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There are many methods to detect and manage asparagus beetles. You can identify them by looking for grayish-green beetles or those who are encased in the soil as well as beetles that have black heads. In this article, we will discuss some typical methods to manage asparagus beetles. Continue reading to find out more. It is also possible to apply organic pesticides to your plants. But take care! The chemicals you use to treat pests can be harmful! It is important to use them in a controlled manner and store them in original containers and eliminate them in a safe manner. Use pesticides sparingly on forage waterways and ponds.

Spotted asparagus beetle

To avoid future outbreaks, it’s important to detect and eliminate the asparagus bug that has been spotted. The beetles consume asparagus spears as well as lay eggs. They feed for two weeks. To stop the spread of beetles it is crucial to collect asparagus before the end of summer and wash the spears in order in order to eliminate eggs as well as adult beetles. Pick asparagus when the leaves are mature enough so that the spread is reduced.

Grayish-green grubs

Asparagus beetles are a problem for growers who grow asparagus. planting by the signs , while not dangerous, can be destructive to your asparagus crops. Its life cycle is dependent on the temperature. Asparagus beetles peak during the months of May and June. Although are active most often it is possible to travel from one place to another within just a few days. Their antennae measure three quarter inches long.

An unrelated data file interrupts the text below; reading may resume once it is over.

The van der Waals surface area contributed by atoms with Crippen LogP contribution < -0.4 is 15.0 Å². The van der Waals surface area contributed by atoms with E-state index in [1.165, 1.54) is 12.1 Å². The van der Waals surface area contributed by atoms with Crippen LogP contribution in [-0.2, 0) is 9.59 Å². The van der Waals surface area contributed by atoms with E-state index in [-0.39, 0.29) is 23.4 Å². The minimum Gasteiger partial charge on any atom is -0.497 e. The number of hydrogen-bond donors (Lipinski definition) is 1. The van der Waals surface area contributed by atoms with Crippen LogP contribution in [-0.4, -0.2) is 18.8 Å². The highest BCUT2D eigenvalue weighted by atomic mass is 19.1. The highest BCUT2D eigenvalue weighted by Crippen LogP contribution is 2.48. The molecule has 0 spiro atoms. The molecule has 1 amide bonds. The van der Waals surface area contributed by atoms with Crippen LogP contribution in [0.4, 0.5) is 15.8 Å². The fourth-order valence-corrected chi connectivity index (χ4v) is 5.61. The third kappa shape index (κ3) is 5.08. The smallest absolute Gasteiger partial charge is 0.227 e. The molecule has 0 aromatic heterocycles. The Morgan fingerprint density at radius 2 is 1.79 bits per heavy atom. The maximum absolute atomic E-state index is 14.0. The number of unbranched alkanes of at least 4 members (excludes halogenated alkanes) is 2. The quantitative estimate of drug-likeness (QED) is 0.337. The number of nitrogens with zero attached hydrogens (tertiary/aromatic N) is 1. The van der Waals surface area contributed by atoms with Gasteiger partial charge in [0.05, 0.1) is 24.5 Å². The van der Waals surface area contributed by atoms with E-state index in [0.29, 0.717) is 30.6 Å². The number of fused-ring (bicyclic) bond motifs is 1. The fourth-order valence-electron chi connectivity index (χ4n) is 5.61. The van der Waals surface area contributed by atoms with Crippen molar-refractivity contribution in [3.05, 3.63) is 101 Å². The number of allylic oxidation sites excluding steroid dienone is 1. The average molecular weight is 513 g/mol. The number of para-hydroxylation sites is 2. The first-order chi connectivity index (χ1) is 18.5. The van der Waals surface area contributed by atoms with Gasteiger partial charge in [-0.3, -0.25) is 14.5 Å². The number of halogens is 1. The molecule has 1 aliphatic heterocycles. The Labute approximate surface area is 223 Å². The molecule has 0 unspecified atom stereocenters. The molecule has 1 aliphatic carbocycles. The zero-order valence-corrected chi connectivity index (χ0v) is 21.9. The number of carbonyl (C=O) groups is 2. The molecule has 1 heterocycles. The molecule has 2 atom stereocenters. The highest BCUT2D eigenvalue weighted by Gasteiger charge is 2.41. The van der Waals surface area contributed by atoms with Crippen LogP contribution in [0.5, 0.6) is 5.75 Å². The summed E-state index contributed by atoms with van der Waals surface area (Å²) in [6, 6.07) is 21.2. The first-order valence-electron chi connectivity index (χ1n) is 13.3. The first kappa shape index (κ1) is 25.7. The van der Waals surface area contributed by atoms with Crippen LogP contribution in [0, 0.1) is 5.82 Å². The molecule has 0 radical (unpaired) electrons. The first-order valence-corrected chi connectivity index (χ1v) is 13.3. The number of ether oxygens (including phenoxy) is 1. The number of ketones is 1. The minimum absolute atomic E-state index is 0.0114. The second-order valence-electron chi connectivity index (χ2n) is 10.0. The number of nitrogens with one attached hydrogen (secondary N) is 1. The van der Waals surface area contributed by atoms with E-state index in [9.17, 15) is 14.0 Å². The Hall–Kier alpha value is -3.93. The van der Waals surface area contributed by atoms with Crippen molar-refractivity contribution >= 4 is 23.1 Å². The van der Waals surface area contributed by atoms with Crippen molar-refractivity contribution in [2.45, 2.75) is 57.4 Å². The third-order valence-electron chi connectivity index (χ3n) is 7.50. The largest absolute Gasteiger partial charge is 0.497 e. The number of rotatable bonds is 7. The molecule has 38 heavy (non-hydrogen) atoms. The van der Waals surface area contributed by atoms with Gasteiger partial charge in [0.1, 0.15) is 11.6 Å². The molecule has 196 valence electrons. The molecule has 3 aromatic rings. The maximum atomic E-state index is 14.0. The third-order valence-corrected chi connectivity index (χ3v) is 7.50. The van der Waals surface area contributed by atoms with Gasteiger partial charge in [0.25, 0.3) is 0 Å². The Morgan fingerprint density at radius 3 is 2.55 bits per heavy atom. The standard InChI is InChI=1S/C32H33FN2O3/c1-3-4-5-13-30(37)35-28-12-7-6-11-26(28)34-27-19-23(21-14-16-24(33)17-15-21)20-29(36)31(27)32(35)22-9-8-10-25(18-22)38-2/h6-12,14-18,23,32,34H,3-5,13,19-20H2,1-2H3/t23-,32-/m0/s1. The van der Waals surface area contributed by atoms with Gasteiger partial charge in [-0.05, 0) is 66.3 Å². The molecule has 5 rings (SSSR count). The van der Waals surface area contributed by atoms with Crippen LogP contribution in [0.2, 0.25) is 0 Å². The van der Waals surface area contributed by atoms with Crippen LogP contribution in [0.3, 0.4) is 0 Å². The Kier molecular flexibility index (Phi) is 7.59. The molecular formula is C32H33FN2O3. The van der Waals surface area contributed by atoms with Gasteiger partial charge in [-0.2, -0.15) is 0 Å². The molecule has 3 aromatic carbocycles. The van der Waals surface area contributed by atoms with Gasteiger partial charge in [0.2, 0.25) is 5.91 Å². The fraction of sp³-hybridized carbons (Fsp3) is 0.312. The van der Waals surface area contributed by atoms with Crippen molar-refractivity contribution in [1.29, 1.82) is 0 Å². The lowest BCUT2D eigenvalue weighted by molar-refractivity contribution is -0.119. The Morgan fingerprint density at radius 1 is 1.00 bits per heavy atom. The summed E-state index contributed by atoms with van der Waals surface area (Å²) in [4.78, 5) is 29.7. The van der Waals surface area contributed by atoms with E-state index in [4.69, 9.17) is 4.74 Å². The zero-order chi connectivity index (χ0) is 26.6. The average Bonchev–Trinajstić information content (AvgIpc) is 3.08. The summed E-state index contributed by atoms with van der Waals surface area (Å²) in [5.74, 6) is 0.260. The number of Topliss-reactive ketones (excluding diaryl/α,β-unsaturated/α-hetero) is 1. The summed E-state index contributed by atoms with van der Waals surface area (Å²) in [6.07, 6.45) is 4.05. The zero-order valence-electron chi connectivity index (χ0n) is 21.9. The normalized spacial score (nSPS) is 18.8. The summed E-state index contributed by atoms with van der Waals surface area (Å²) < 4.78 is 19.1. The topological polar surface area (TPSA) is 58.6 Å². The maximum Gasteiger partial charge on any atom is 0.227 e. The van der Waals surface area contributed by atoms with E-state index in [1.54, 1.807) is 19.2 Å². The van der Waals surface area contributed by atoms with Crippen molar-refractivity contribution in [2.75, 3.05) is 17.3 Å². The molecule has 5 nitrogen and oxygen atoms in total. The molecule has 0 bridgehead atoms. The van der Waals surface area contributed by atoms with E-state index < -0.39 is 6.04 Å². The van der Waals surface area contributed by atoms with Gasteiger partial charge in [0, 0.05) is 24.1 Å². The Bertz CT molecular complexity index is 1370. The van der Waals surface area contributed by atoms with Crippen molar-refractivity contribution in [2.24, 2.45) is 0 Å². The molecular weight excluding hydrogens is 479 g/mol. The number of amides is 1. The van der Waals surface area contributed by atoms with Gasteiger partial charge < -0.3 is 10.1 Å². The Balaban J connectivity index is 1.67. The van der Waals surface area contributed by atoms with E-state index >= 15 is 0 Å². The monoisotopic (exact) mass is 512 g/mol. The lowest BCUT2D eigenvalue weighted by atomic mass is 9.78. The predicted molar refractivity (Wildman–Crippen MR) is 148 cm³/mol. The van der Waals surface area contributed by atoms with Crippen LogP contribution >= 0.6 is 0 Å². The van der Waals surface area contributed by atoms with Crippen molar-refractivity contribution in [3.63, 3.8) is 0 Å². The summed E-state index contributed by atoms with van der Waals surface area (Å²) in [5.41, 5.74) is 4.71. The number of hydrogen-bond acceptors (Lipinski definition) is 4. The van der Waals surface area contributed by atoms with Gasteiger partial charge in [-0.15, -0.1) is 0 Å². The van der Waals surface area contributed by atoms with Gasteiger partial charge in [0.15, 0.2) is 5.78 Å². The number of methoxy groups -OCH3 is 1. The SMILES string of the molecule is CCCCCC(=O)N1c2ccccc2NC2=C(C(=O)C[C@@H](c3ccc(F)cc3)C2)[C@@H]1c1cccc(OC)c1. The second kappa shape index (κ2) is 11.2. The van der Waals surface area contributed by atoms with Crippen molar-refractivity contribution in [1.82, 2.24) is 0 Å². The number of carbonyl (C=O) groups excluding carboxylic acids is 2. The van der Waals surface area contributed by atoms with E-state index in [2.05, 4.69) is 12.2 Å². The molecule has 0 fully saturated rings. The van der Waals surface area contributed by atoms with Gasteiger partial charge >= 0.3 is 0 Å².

Black heads

Young spears are sprayed by asparagus beetles, which is a pest for paragus. Though the adults aren’t dangers, their larvae are danger to humans. It is recommended to harvest the spears after they’ve reached the length which allows you to stop their cycle. The beetle eggs and spears are not eaten by adults Therefore, it is recommended to keep them from picking while they’re young.

Wintering in soil

The asparagus beetle overwinters as an adult in protected areas. Then, in early April, adults emerge from soil and are fed by asparagus plants. They lay eggs midto late April. They lay a single egg on each stalk. They hatch three to eight days later, depending on the temperature. The larvae will feed for between ten and fourteen days , before crawling back into the soil to develop into pupae. After hatching, are a single adult the next spring.

Neem oil

Neem oil may be helpful to control the beetles that feed on asparagus. Although the oil isn’t poisonous, it may confuse the insect, making them less likely to feast on your produce. Neem oil can be used to treat pets as well as humans. The oil also works in killing insects, however it’s not advised for young spears, since the oil will attract beneficial insects.

Natural insecticides

Organic pesticides are a good solution to kill asparagus beetles. You can use neem oil taken from a tree, and spray it over your asparagus plants. The organic insecticide creates an obstacle that kills beetles. You can repel them by making use of neem oils. However, flowering crabapple trees must only apply the original formulation. Use it as directed by the manufacturer.


If you’re experiencing an asparagus beetle infestation, picking your own asparagus could be the solution. The insect is known for dropping down to the ground whenever it’s disturbed. It’s easy to trap asparagus beetles by holding a bucket or glass of water underneath the. As the water level rises make sure you secure the glass with one lid, so the insects won’t slide off. Utilize paper sheets, or even a pizza container to catch more insects.